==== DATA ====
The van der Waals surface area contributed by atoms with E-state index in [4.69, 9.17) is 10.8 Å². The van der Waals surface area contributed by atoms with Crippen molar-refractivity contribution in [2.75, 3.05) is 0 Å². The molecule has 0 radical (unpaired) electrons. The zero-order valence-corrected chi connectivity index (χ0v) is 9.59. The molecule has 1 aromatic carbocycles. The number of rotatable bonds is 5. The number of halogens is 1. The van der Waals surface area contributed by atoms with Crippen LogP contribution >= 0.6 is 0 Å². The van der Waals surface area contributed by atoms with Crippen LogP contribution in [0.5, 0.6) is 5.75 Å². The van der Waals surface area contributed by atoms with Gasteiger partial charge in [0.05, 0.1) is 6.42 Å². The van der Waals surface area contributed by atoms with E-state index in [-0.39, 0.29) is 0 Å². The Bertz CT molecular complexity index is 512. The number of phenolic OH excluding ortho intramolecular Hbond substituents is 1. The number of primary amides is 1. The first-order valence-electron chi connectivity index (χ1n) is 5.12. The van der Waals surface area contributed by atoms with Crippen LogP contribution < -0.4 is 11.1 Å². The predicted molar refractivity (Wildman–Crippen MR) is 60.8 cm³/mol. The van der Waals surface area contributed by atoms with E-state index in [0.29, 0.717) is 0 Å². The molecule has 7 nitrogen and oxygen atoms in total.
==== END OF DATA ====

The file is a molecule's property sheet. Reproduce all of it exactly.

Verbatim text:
The van der Waals surface area contributed by atoms with E-state index in [4.69, 9.17) is 10.8 Å². The van der Waals surface area contributed by atoms with Crippen molar-refractivity contribution in [2.75, 3.05) is 0 Å². The molecule has 0 radical (unpaired) electrons. The zero-order valence-corrected chi connectivity index (χ0v) is 9.59. The molecule has 1 aromatic carbocycles. The number of rotatable bonds is 5. The number of halogens is 1. The van der Waals surface area contributed by atoms with Crippen LogP contribution >= 0.6 is 0 Å². The van der Waals surface area contributed by atoms with Crippen LogP contribution in [0.5, 0.6) is 5.75 Å². The van der Waals surface area contributed by atoms with Gasteiger partial charge in [0.05, 0.1) is 6.42 Å². The van der Waals surface area contributed by atoms with E-state index in [-0.39, 0.29) is 0 Å². The Bertz CT molecular complexity index is 512. The number of phenolic OH excluding ortho intramolecular Hbond substituents is 1. The number of primary amides is 1. The first-order valence-electron chi connectivity index (χ1n) is 5.12. The van der Waals surface area contributed by atoms with Crippen LogP contribution < -0.4 is 11.1 Å². The predicted molar refractivity (Wildman–Crippen MR) is 60.8 cm³/mol. The van der Waals surface area contributed by atoms with E-state index in [0.29, 0.717) is 0 Å². The molecule has 7 nitrogen and oxygen atoms in total.